This request engine is managed by a complicated shopping cart system with several unique attributes required to accommodate the “give-to-get” business method described above. Typical shopping cart systems facilitate the purchase of one or multiple items and accommodating coupons, but here, in addition to the typical shopping cart system, a number of technical and design challenges had to be overcome to accommodate for the conditional nature of the purchase, the transfer of funds from one user to many others.
Existing systems allow only for the transfer of funds from a single user to another user per transaction. The request engine can process multiple contributions at a time to many users. Complex interfaces are required to manage shopping cart functions like coupon-discounts in order to allow the user to properly define how, for example, “$5 dollars off” would be distributed amongst multiple recipients, as opposed to a traditional shopping cart where the entire “$5 dollars off” would be deducted from a total delivered to the merchant.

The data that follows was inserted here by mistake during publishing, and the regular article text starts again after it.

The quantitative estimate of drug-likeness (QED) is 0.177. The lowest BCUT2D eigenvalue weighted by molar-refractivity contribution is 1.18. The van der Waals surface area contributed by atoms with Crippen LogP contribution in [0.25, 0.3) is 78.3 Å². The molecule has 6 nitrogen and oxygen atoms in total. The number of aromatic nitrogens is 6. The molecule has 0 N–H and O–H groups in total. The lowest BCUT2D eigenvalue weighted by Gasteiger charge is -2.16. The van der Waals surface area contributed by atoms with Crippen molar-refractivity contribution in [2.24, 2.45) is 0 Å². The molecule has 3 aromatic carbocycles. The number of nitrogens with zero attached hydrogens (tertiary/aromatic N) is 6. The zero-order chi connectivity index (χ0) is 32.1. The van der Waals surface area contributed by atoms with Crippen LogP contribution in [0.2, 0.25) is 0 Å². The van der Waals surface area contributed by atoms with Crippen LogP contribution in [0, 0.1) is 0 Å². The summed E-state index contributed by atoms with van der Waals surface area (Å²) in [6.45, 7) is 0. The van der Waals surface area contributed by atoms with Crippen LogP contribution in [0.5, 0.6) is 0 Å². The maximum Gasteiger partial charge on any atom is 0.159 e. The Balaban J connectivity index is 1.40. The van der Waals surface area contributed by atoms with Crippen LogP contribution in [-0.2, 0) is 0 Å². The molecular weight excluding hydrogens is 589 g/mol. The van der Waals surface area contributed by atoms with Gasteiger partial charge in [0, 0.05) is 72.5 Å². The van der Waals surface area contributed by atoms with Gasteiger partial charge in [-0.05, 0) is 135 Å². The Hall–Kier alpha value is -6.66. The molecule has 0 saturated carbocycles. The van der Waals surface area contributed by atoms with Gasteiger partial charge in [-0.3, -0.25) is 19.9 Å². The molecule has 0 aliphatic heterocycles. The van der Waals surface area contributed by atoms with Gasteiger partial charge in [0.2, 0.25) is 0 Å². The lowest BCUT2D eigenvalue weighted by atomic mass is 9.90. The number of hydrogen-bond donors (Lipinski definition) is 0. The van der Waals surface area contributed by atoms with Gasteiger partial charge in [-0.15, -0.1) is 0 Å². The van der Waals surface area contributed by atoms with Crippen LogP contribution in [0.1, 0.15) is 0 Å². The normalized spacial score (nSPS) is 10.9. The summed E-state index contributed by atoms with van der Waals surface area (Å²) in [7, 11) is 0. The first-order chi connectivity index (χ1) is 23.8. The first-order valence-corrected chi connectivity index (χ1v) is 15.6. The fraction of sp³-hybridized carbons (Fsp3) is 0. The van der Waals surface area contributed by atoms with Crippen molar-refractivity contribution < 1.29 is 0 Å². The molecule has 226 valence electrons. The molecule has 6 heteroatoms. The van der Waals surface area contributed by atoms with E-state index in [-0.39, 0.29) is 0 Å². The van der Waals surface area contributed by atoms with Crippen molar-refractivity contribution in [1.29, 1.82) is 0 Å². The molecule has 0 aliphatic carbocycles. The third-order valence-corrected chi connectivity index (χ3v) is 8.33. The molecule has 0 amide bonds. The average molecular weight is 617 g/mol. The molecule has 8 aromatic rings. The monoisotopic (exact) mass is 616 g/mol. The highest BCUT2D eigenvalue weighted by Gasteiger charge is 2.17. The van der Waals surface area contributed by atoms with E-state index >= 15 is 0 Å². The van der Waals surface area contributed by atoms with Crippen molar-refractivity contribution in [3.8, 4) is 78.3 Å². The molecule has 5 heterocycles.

The shopping cart had to be integrated with an internal bank to manage the accounts of all the users in the system.
The detailed description set forth below in connection with the appended drawings is intended as a description of presently-preferred embodiments of the invention and is not intended to represent the only forms in which the present invention may be constructed and/or utilized. The description sets forth the functions and the sequence of steps for constructing and operating the invention in connection with the illustrated embodiments. It is to be understood, however, that the same or equivalent functions and sequences may be accomplished by different embodiments that are also intended to be encompassed within the spirit and scope of the invention.
The crowd funding system 100 provides a social network website that allows users to create a new project, collect donations for the new project, browse for existing projects, and pledge to existing projects. An existing project is a relative term to refer to projects that already existed on the social network website at the time a user creates a new project.
As shown in